Governing Electronic Magazine. (2016). High School Graduation Rates by State. Retrieved on June 4, 2017, from http://www.governing.com/gov-data/high-school-graduation-rates-by-state.html
Kansas State University. (n.d.). Retrieved June 2, 2017, from http://360.k-state.edu/how/
Kruger, K., & Peck, A. (2017). “Disruption, Change, and Telling the Story of Student Affairs: An Introduction.” In Peck, A. (Ed.), Engagement and Employability: Integrating career learning through cocurricular experiences in postsecondary education (xi-xxxi). Washington, DC: NASPA-Student Affairs Administrators in Higher Education.
Kuh, G. (2008). High impact educational practices: What they are, who has access to them, and why they matter. Washington, DC: Association of American Colleges and Universities.
Light, R. J. (2001). Making the most of college: Students speak their minds. Cambridge: Harvard University Press.
Lumina Foundation. (2016). Goal 2025. Retrieved on June 4, 2017 from https://www.luminafoundation.org/goal_2025
Mackes, M. (2017). “Employer-Preferred Skills and Attributes.” In Peck, A. (Ed.), Engagement and Employability: Integrating career learning through cocurricular experiences in postsecondary education (xi-xxxi). Washington, DC: NASPA-Student Affairs Administrators in Higher Education.
Maxwell, J. C. (2007). The 21 irrefutable laws of leadership: follow them and people will follow you. Nashville, TN: Thomas Nelson.
Parrish, J., (March 23, 2017). Florida Jobs 2030 Report. Presentation; Florida Chamber of Commerce Days. Tallahassee, FL.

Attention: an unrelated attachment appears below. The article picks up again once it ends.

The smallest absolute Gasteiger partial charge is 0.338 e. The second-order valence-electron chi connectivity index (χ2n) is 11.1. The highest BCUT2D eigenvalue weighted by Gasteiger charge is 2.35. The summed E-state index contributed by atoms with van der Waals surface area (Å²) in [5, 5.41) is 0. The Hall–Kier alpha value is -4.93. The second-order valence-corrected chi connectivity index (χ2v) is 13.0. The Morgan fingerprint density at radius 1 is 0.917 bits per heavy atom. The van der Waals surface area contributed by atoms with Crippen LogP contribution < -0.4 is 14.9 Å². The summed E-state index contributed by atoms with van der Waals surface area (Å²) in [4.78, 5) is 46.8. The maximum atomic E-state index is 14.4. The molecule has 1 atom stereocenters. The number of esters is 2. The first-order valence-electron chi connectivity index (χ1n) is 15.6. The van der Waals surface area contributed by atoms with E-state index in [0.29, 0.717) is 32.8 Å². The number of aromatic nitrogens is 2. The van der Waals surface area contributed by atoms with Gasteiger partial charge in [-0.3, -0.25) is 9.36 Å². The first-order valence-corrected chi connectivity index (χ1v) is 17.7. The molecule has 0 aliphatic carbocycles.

Pounds, M.H. (2017). Florida could be headed toward a $1 trillion economy, forecast says. Florida Sun-Sentinel. Retrieved on June 4, 2017, from http://www.sun-sentinel.com/business/careers/fl-florida-economy-snaith-forecast-20160628-story.html.
Peck, A., Cramp, C., Croft, L., Cummings, T., Fehring, K., Hall, D., & Lawhead, J. (2015) Considering the impact of participation and employment of students in campus activities and collegiate recreation on the development of the skills employers desire most. Retrieved from http://nirsa.net/nirsa/ wpcontent/uploads/NACA_NIRSA_White_Paper.pdf
United States Bureau of Labor Statistics, (2017). April Employment Report. Retrieved on June 4, 2017, from http://www.bls.gov
United States Census Bureau, (2017) Population and Unit Housing Estimates. Retrieved on June 4, 2017, from https://www.census.gov/programs-surveys/popest.html
University of Houston (n.d.). Retrieved June 2, 2017, from http://www.uh.edu/scarletseals/